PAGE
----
Credit card fraud on the Internet reached $700 million last year, 1.14% of the total $61.8 billion that consumers spent on retail purchases, travel and event tickets, reports Gartner Inc. The year before, fraud totaled $499 million, 1.13% of sales.
Credit card fraud on the Internet reached $700 million last year, 1.14% of the total $61.8 billion that consumers spent on retail purchases, travel and event tickets, reports GartnerG2, a research division of Gartner Inc. The year before, fraud totaled $499 million, 1.13% of the total $44.2 billion that consumers spent. Gartner says the fraud figure is 19 times higher than offline fraud.
GartnerG2 reports that a new survey shows adult consumers in the United States are beginning to adopt credit card company solutions designed to protect against online fraud. A Gartner Internet survey of more than 1,000 adult U.S. online consumers, conducted in January, showed that 5.2% of respondents were victimized by credit card fraud in 2001 and 1.9% were victimized by identity theft.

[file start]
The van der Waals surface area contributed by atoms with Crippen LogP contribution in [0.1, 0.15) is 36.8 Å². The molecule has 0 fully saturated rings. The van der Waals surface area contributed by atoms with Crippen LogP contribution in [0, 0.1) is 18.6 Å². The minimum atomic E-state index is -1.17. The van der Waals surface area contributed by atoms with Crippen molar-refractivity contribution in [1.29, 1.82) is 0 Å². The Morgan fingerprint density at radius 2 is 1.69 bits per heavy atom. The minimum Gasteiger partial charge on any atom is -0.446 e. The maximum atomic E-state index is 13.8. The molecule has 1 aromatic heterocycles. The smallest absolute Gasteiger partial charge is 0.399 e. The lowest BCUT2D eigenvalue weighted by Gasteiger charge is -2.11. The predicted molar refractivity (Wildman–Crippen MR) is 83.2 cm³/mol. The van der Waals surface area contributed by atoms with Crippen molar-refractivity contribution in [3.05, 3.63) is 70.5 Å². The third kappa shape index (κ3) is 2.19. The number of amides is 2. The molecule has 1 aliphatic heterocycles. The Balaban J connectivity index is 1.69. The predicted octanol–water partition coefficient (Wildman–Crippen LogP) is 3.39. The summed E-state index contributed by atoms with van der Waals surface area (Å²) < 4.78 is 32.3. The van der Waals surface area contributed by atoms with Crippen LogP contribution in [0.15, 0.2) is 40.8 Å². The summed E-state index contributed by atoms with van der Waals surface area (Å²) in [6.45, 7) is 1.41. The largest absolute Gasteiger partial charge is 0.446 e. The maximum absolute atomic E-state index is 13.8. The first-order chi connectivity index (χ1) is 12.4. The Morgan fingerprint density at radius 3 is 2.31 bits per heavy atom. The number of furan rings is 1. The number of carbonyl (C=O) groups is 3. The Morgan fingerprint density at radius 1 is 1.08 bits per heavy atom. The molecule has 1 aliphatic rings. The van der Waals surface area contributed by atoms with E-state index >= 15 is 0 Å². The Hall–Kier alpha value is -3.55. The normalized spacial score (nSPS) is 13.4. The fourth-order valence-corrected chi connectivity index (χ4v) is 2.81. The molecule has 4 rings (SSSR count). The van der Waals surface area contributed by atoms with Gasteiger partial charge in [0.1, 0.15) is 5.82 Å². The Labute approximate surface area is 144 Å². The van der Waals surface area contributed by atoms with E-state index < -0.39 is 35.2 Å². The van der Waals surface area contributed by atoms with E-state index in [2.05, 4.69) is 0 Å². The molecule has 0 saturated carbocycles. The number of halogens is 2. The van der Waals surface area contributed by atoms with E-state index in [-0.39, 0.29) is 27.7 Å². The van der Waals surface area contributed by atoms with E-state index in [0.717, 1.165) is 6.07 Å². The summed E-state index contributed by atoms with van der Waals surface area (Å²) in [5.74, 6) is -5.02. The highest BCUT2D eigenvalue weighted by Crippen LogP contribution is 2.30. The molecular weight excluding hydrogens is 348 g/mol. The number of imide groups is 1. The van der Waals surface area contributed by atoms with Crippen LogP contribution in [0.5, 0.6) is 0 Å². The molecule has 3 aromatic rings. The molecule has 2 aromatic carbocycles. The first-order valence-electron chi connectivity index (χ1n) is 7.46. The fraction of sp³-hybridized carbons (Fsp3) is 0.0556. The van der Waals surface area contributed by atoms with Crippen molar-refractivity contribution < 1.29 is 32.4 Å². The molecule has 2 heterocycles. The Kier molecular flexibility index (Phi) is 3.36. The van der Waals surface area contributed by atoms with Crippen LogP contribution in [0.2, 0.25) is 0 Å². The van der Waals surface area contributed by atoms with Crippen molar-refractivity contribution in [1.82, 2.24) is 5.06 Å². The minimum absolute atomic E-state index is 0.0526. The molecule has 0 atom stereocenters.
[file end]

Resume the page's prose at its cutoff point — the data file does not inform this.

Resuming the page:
More than 18% of respondents said they are are attempting to fight fraud by embracing two new credit card protection systems: Visa`s Verified by Visa and MasterCard`s Universal Cardholder Authentication Field standard and Secure Payment Application.
"After years of missteps, the credit card companies have finally got it right with their consumer authentication technology. Consumers are willing to adopt the easy-to-use password-based applications," said Avivah Litan, vice president and research director, GartnerG2.
"Other security schemes, including public key infrastructure, smart cards, that the credit card firms also support, and disposable card numbers, receive far less consumer support," Litan said. "Most consumers are unwilling to take the extra steps required to use PKI, as the failure of the previous MasterCard/VISA sponsored PKI-based Secure Electronic Transactions standard clearly demonstrated. Consumers also believe the new Visa and MasterCard systems offer better protection than PKI or smart cards, showing that branding is far more important than technically robust security schemes."
Gartner says the credit card companies next need to provide incentives to merchants to adopt anti-fraud technology. ”The credit card companies should back up their belief in these systems by lowering fees for all merchants who support them," Litan said. "This would guarantee even more widespread adoption."